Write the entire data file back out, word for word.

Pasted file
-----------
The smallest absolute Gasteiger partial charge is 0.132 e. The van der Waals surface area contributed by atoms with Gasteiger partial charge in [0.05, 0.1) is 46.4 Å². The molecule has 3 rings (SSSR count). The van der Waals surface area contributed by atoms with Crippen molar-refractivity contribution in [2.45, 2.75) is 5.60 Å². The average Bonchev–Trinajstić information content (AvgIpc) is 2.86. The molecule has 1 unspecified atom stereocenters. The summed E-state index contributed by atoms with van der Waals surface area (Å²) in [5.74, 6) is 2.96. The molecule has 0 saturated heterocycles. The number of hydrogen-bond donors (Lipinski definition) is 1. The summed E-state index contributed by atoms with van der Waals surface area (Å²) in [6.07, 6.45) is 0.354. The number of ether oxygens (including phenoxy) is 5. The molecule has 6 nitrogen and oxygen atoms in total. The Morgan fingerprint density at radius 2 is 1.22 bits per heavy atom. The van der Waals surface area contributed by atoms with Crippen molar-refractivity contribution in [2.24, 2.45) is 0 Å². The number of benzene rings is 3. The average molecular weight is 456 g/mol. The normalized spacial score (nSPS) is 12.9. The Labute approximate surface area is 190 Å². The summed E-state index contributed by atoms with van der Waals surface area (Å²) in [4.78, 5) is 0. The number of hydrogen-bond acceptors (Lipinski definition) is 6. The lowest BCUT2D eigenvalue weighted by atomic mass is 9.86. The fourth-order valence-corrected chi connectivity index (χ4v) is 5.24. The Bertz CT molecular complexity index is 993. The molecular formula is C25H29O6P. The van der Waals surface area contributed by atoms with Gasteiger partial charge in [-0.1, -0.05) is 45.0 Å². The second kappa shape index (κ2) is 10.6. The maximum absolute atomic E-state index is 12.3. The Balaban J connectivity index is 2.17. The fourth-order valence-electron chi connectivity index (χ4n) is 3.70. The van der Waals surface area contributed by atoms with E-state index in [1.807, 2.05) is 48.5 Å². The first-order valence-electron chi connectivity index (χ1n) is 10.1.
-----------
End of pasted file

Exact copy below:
The smallest absolute Gasteiger partial charge is 0.132 e. The van der Waals surface area contributed by atoms with Gasteiger partial charge in [0.05, 0.1) is 46.4 Å². The molecule has 3 rings (SSSR count). The van der Waals surface area contributed by atoms with Crippen molar-refractivity contribution in [2.45, 2.75) is 5.60 Å². The average Bonchev–Trinajstić information content (AvgIpc) is 2.86. The molecule has 1 unspecified atom stereocenters. The summed E-state index contributed by atoms with van der Waals surface area (Å²) in [5.74, 6) is 2.96. The molecule has 0 saturated heterocycles. The number of hydrogen-bond donors (Lipinski definition) is 1. The summed E-state index contributed by atoms with van der Waals surface area (Å²) in [6.07, 6.45) is 0.354. The number of ether oxygens (including phenoxy) is 5. The molecule has 6 nitrogen and oxygen atoms in total. The Morgan fingerprint density at radius 2 is 1.22 bits per heavy atom. The van der Waals surface area contributed by atoms with Crippen molar-refractivity contribution in [2.24, 2.45) is 0 Å². The number of benzene rings is 3. The average molecular weight is 456 g/mol. The normalized spacial score (nSPS) is 12.9. The Labute approximate surface area is 190 Å². The summed E-state index contributed by atoms with van der Waals surface area (Å²) in [4.78, 5) is 0. The number of hydrogen-bond acceptors (Lipinski definition) is 6. The lowest BCUT2D eigenvalue weighted by atomic mass is 9.86. The fourth-order valence-corrected chi connectivity index (χ4v) is 5.24. The Bertz CT molecular complexity index is 993. The molecular formula is C25H29O6P. The van der Waals surface area contributed by atoms with Gasteiger partial charge in [-0.1, -0.05) is 45.0 Å². The second kappa shape index (κ2) is 10.6. The maximum absolute atomic E-state index is 12.3. The Balaban J connectivity index is 2.17. The fourth-order valence-electron chi connectivity index (χ4n) is 3.70. The van der Waals surface area contributed by atoms with E-state index in [1.807, 2.05) is 48.5 Å². The first-order valence-electron chi connectivity index (χ1n) is 10.1.